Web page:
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Setting up a security key for a wireless network
Personal information and files on your wireless network can sometimes be seen by people who pick up your network signal. This can lead to identity theft and other malicious acts. A network security key or passphrase can help protect your wireless network from this type of unauthorized access..
Wi-Fi Protected Access (WPA and WPA2)
WPA and WPA2 require users to provide a security key to connect. Once the key has been validated, all data sent between the computer or device and the access point is encrypted. There are two types of WPA authentication: WPA and WPA2. If possible, use WPA2 because it is the most secure. Almost all new wireless adapters support WPA and WPA2, but some older ones don’t. In WPA-Personal and WPA2-Personal, each user is given the same passphrase. This is the recommended mode for home networks. WPA-Enterprise and WPA2-Enterprise are designed to be used with an 802.1x authentication server that distributes different keys to each user. This mode is primarily used in work networks.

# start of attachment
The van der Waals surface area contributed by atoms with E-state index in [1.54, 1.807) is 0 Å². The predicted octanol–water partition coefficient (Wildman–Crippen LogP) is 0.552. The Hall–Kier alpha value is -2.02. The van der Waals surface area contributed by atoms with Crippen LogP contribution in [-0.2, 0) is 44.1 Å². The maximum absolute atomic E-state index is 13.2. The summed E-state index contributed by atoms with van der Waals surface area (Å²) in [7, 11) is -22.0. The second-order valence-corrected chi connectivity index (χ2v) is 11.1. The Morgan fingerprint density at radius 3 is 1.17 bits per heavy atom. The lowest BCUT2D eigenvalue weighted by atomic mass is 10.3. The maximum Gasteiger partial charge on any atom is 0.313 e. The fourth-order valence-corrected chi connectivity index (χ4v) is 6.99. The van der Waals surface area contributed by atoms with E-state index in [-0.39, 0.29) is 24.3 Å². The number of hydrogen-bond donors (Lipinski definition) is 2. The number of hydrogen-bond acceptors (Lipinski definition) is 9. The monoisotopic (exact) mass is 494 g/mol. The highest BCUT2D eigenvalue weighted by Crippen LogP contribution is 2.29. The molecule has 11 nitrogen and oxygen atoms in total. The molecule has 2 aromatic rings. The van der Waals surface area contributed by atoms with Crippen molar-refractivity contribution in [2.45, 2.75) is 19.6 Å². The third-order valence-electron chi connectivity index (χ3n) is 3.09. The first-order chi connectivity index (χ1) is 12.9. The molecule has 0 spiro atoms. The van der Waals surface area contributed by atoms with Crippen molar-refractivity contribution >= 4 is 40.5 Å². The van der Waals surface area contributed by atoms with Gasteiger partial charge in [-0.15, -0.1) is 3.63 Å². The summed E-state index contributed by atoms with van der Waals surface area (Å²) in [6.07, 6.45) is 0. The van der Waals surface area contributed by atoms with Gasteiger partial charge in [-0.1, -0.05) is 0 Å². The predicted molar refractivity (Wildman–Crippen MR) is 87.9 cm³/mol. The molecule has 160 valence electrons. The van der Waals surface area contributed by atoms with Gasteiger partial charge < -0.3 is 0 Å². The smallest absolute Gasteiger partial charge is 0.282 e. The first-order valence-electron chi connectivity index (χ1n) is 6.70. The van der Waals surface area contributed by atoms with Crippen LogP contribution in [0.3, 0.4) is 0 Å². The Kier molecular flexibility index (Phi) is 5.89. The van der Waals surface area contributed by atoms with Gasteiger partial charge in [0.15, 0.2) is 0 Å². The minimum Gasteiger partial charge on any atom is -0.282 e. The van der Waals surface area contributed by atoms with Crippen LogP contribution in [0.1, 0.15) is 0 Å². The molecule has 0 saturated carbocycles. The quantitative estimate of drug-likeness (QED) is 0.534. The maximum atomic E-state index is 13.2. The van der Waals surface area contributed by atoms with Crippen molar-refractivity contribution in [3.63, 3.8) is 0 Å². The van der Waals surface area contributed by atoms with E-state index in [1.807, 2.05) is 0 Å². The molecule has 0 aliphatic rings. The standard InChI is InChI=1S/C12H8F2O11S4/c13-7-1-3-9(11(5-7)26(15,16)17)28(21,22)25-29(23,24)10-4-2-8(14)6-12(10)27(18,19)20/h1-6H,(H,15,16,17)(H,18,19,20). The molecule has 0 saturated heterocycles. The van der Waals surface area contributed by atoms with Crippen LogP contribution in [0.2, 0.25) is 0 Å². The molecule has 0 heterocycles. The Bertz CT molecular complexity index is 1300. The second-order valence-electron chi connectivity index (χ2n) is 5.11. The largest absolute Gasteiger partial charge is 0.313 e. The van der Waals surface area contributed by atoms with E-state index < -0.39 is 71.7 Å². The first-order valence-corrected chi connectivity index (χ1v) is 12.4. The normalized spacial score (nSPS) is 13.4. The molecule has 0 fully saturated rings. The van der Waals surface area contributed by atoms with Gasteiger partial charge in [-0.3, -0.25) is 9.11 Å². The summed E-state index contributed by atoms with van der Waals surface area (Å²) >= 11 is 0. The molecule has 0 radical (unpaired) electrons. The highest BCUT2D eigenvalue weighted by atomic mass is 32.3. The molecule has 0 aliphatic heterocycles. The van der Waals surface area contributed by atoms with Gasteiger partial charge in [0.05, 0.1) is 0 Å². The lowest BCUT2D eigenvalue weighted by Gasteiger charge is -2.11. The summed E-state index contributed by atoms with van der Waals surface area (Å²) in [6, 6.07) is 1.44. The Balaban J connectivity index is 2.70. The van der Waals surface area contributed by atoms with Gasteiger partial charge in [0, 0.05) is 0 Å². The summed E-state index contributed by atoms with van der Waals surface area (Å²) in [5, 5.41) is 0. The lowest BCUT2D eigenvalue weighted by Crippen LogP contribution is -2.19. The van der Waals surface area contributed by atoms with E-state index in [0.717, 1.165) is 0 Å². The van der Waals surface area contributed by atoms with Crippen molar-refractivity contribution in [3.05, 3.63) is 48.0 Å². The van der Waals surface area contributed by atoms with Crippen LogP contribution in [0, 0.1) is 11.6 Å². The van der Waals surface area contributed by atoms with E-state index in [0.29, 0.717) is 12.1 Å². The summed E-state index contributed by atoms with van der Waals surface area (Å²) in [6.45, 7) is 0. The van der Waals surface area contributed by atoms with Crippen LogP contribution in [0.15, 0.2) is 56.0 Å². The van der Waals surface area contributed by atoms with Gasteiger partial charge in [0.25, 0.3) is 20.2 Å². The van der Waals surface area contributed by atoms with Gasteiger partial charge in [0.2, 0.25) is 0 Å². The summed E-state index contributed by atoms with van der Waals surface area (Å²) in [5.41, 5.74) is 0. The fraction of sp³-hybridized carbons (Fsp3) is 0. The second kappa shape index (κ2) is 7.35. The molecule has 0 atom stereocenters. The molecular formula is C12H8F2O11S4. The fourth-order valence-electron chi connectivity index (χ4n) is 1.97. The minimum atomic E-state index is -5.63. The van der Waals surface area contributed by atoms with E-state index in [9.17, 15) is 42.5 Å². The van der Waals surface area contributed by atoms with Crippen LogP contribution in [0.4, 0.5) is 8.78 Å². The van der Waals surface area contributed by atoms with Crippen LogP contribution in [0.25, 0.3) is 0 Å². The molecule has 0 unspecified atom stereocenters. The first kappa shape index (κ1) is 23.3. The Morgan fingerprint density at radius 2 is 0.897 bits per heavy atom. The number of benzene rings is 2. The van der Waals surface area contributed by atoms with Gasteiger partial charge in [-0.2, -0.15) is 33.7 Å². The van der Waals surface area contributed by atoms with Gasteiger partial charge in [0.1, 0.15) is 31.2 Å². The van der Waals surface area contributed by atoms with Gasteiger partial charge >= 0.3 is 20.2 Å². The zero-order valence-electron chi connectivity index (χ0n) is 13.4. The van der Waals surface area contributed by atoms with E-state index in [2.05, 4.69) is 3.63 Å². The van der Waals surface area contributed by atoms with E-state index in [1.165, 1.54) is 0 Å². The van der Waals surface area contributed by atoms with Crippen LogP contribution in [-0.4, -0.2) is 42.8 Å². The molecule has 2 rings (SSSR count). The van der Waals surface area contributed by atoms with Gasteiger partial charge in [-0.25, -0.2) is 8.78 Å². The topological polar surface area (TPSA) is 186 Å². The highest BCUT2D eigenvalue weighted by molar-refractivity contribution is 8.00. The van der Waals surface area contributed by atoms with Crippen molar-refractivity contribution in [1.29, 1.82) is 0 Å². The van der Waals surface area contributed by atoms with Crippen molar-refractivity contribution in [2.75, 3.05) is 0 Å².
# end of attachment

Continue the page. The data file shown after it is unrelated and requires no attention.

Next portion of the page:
Therefore the best mode for security is using Wi-Fi Protected Access (WPA and WPA2).
The physical topology of a network refers to the configuration of cables, computers, and other peripherals. Physical topology should not be confused with logical topology which is the method used to pass information between workstations.
Main Types of Network Topologies
In networking, the term “topology” refers to the layout of connected devices on a network. This article introduces the standard topologies of computer networking.
One can think of a topology as a network’s virtual shape or structure. This shape does not necessarily correspond to the actual physical layout of the devices on the network. For example, the computers on a home LAN may be arranged in a circle in a family room,
Network topologies are categorized into the following basic types:
The topology used above is Mesh Topology, it involves the concept of routes. Unlike the other topologies, messages sent on a mesh network can take any of several possible paths from source to destination.
|Monday||Buying of all necessary equipment|
|Tuesday/Wednesday||Partitioning the various offices|
|Saturday||Finalization and testing|